Sebadoh delivered a charged shot of nostalgia to the Larimer Lounge with tour mates Quasi on Wednesday night. Lou Barlow, Jason Loewenstein and drummer Bob D’Amico played for about two hours and likely burned through 30 songs.
Present were the eclectic tempos and amount of distortion that cut a swath right through the middle of the Sebadoh catalog. Not present was founding member Eric Gaffney, appropriate since this is supposed to be a “Bakesale” and “Harmacy” reissue tour — “Bakesale” being the first album released without Gaffney. Similarly, D’Amico is a drummer carried over from Loewenstein’s other projects (Circle of Buzzards and Fiery Furnaces) and not Bob Fay who originally recorded “Bakesale” with Loewenstein and Barlow.
Sebadoh played to a mixed audience made up of its cult following and broader fans. The commercial success of “Bakesale” and “Harmacy” (helped by Barlow’s Folk Implosion hit “Natural One”) turned out young fans and old. Newer fans, or those who came for Quasi and stayed later out of “Isn’t that the Dinosaur Jr. guy?” respect, might have been turned off a little by Barlow’s cynical, dry humor in the spacious gaps between songs. But the die hards-ate it up.
Barlow was reactionary to some members of the crowd who occasionally let out a “Less talk, more rock!” but was either genuinely or sarcastically prepared for a level of heckling that he never received. He told several anecdotes, some of which centered on how terrible record labels are, summing up his frustration by mentioning that “Sebadoh is on tour in support of our new t-shirt.” In light of the “baggage” that they bring with them, Sebadoh delivered a knock out show. Loewenstein and Barlow switched between vocals, bass and guitar frequently and both showed amazing prowess in every arrangement.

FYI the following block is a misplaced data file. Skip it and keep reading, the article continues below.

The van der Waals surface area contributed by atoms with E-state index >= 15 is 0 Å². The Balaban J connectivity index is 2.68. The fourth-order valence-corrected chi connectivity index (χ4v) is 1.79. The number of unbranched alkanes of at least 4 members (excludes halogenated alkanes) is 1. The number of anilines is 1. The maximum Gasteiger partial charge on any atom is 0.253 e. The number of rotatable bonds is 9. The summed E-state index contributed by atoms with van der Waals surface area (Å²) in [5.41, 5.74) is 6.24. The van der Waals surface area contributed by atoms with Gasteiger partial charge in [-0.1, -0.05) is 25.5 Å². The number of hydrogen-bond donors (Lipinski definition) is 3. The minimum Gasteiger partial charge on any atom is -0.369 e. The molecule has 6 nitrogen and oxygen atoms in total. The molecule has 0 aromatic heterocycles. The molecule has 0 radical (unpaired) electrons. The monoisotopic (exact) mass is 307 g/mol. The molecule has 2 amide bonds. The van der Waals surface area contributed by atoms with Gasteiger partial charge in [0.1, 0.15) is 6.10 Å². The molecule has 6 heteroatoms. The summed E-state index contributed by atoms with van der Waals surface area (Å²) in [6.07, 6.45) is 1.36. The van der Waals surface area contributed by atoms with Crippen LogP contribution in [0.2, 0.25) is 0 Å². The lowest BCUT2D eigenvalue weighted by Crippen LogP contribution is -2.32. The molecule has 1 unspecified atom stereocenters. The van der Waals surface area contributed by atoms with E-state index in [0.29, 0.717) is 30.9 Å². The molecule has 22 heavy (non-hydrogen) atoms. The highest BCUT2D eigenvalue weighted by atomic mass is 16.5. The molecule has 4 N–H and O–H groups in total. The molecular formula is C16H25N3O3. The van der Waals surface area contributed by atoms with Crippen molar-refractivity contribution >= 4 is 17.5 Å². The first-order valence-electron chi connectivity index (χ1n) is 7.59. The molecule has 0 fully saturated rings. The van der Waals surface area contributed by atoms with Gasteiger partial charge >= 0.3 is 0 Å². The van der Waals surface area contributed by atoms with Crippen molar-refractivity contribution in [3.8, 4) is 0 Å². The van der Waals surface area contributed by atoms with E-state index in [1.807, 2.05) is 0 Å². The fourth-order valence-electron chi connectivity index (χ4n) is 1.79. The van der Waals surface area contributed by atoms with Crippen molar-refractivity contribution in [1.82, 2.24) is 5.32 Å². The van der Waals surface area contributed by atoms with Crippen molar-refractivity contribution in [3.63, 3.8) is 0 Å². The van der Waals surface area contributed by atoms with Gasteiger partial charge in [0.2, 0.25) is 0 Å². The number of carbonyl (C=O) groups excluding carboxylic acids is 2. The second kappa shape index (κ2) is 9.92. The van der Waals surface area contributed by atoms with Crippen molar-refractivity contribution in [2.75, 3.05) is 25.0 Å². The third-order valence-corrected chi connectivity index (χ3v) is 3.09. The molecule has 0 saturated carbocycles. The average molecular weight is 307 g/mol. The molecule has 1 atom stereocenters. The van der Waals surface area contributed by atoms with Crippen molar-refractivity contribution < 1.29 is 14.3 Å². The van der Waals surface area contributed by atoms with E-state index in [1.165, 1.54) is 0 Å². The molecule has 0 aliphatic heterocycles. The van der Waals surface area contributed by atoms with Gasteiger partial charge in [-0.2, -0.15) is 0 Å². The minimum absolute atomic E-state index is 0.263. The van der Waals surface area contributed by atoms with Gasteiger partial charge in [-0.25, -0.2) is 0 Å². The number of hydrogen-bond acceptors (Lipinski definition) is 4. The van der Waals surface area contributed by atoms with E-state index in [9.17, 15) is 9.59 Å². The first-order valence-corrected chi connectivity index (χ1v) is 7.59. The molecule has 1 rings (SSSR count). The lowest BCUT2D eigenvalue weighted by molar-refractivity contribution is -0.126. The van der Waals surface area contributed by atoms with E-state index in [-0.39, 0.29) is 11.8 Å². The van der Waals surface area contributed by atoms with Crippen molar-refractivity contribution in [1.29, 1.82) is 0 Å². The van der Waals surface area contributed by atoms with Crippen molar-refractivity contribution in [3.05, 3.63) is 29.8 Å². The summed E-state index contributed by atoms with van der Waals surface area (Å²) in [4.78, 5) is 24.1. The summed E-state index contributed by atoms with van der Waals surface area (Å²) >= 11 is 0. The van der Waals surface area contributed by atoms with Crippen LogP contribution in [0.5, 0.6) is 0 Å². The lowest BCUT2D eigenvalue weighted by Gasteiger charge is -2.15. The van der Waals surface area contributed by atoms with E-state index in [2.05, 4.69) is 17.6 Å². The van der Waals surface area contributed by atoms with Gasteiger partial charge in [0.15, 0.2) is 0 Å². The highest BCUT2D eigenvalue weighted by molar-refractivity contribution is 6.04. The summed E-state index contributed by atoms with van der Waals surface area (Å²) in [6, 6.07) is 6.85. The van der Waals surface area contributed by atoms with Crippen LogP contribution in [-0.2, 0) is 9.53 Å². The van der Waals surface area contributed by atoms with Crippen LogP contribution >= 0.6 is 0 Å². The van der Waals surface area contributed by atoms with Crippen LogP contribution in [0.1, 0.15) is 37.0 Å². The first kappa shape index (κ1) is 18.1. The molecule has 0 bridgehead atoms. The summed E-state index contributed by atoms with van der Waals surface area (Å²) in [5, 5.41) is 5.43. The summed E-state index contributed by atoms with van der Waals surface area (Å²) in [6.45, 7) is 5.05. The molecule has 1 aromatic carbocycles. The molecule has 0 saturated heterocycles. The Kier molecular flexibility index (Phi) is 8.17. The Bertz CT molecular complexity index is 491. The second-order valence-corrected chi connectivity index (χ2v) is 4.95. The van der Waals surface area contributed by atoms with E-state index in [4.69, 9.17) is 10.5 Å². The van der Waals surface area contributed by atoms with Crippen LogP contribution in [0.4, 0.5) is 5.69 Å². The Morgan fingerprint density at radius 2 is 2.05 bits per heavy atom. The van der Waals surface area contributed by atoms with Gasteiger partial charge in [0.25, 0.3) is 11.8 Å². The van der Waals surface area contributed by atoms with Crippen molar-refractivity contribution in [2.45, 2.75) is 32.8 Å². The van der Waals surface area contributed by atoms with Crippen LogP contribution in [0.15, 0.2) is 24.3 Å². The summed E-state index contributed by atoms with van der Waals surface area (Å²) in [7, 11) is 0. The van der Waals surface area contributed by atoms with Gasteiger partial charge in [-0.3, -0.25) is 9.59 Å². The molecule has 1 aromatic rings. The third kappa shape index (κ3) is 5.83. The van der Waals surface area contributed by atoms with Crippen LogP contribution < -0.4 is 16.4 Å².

Quasi is opening all of Sebadoh’s dates and has the same claim to a lengthy career and “home band after all other side-projects and more successful bands” status for its members. Janet Weiss has a cult following all her own as well as many careers worth of playing with the likes of Joanna Bolme and Sam Coomes. While Weiss and Bolme hold down the rhythm section easily, Coomes is the active frontman who really give Quasi the momentum from stage left. Constantly swinging his guitar inches from the front row’s heads and smashing his whole body into his road-worn keyboard, Coomes has left it all on stage for decades. Quasi mentioned the last time they were in Denver, again at Larimer, playing to a blizzard-sized crowd of a baker’s dozen. Although their set on Tuesday night was very short, they rewarded faithful followers with new music and raucous takes on classics.
Marc Hobelman makes websites at The Denver Post, tweets pictures of his cat, and is a regular contributor to Reverb.
Joe McCabe is a Denver photographer and a regular contributor to Reverb. Check out his website.